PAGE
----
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Images in paediatrics
An unusual presentation of stridor in an infant
  1. Arindam Das1,
  2. Jessica Bewick2,
  3. John Chapman1,
  4. Nuwan Siriwarnasinghe1,
  5. Oluseun Tayo1,
  6. Maria Giakoumi1
  1. 1Department of Paediatrics, James Paget University Hospital, Gorleston, Great Yarmouth, UK
  2. 2Department of ENT, James Paget University Hospital, Gorleston, Great Yarmouth, UK
  1. Correspondence to Dr Arindam Das, Department of Paediatrics, James Paget University Hospital, Gorleston, Great Yarmouth NR31 6LA, UK; drdasa{at}gmail.com

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A 9-month-old boy presented with a 1-day history of fever and croupy cough. He had been diagnosed with laryngomalacia at 4 months of age and treated for recurrent croup and bronchiolitis. He was <0.4th centile for weight.

He had marked biphasic stridor in all positions along with tachypnoea. He showed some initial improvement with bronchodilators, steroids and antibiotics for suspected pneumonia, but his stridor persisted. He decompensated after 2 days of treatment.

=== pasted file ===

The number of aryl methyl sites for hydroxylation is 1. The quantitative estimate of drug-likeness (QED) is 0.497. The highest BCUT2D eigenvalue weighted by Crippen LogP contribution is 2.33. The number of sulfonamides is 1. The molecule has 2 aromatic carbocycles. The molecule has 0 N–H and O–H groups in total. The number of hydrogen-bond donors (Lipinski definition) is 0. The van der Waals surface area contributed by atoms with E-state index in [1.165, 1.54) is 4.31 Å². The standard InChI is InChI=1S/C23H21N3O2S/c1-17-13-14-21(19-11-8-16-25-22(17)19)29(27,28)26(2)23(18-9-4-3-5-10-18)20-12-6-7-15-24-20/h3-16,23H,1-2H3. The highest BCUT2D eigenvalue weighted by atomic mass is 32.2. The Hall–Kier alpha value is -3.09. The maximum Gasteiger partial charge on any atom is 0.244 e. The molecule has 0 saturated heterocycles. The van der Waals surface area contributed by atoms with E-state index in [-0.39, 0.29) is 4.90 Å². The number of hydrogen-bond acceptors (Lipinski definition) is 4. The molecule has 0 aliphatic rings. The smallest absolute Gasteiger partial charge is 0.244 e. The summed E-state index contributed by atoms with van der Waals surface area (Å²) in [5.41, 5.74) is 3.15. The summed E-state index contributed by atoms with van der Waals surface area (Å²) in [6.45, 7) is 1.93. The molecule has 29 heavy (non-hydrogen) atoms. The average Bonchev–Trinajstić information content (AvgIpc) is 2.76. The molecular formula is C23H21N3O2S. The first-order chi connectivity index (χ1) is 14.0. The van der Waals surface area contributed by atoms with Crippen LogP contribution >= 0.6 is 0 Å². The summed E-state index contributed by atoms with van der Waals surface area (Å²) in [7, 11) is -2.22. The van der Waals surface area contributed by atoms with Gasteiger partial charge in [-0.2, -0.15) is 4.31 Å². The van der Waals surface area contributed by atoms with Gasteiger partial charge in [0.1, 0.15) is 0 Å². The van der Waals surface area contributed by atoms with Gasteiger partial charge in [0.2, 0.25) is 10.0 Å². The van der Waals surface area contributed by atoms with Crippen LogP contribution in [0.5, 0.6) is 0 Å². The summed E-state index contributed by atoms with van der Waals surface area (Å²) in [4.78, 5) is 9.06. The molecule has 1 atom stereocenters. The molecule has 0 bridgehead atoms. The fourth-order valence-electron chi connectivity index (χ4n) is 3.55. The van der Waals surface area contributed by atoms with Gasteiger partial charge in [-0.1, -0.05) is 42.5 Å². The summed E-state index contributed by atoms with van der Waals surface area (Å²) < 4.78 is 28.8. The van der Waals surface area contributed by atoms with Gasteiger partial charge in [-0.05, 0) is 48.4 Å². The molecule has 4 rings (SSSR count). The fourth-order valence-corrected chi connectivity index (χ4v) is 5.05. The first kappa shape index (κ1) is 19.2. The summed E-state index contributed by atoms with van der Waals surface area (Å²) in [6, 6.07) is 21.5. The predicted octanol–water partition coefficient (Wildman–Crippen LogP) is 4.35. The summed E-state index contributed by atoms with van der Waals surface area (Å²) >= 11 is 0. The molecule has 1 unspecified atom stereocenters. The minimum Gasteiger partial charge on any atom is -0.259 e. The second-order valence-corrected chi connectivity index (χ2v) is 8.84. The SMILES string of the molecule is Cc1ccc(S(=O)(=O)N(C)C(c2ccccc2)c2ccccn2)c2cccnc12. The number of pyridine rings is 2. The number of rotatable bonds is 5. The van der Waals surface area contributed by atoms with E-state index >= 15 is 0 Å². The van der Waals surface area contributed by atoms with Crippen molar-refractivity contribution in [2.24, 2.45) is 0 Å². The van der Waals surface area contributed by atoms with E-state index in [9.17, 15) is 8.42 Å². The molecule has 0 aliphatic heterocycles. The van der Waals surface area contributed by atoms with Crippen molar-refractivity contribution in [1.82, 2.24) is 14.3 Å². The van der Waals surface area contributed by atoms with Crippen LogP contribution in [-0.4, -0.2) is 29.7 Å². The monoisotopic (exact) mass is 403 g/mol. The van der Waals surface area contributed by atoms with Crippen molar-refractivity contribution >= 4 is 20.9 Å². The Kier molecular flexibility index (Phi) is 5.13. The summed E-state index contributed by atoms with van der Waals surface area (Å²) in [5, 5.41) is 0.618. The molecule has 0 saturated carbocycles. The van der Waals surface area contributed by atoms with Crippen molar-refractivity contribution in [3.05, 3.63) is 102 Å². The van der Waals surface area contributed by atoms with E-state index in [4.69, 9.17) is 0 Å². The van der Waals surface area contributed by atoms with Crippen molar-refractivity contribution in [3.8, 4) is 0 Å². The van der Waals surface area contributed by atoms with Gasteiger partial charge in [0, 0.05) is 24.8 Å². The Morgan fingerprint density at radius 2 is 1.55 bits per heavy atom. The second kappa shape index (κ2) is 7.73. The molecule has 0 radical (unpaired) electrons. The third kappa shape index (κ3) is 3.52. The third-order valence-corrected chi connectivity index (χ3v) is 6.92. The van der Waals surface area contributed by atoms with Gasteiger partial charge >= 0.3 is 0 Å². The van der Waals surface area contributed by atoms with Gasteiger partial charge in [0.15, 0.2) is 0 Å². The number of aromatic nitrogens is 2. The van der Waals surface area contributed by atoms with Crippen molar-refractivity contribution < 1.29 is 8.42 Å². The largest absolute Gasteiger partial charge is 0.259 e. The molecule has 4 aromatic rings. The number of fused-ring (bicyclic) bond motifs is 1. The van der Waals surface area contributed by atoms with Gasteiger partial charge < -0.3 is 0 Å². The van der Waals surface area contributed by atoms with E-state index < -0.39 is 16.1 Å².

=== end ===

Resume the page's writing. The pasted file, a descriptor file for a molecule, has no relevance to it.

Emergency intubation was performed in theatre followed by microlaryngoscopy. Figure 1 shows the findings of extensive laryngeal papillomatosis around the endotracheal tube. The child was transferred to a tertiary ear, nose and throat unit where he had microlaryngobronchoscopy and removal of papillomas, with intralesional cidofovir injections. He is now doing well.

Figure 1

Microlaryngoscopic view of laryngeal papillomas.

This case highlights the importance of defining the quality of stridor and using this to formulate differential diagnoses.1–3

Laryngeal papillomatosis is a benign growth of the epithelium of the larynx, trachea and bronchi caused by human papilloma virus types 6 and 11. The Gardasil vaccine may be used preventatively in mothers and potentially curatively in children.4 ,5

Laryngeal papillomatosis is rare (incidence of 1–4 cases per 100 000 population6), but due to its morbidity1–3 it must always be included in the differential diagnosis of recurrent paediatric stridor with the following red flags:1–3 ,7 ,8

  • stridor at rest

  • progressively worsening stridor over time

  • abnormal cry

  • severe respiratory distress (cyanosis with laryngomalacia is rare)

  • biphasic/expiratory stridor

  • failure to thrive

  • hoarse voice/dysphonia/aphonia.

References

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Footnotes

  • Contributors AD is the main author. Both JB and OT edited the article prior to submission. Images contributed by NS and MG. JC is the consultant clinician responsible for the care of this patient and provided the details of the clinical history.

  • Competing interests None.

  • Patient consent Obtained.

  • Provenance and peer review Not commissioned; externally peer reviewed.

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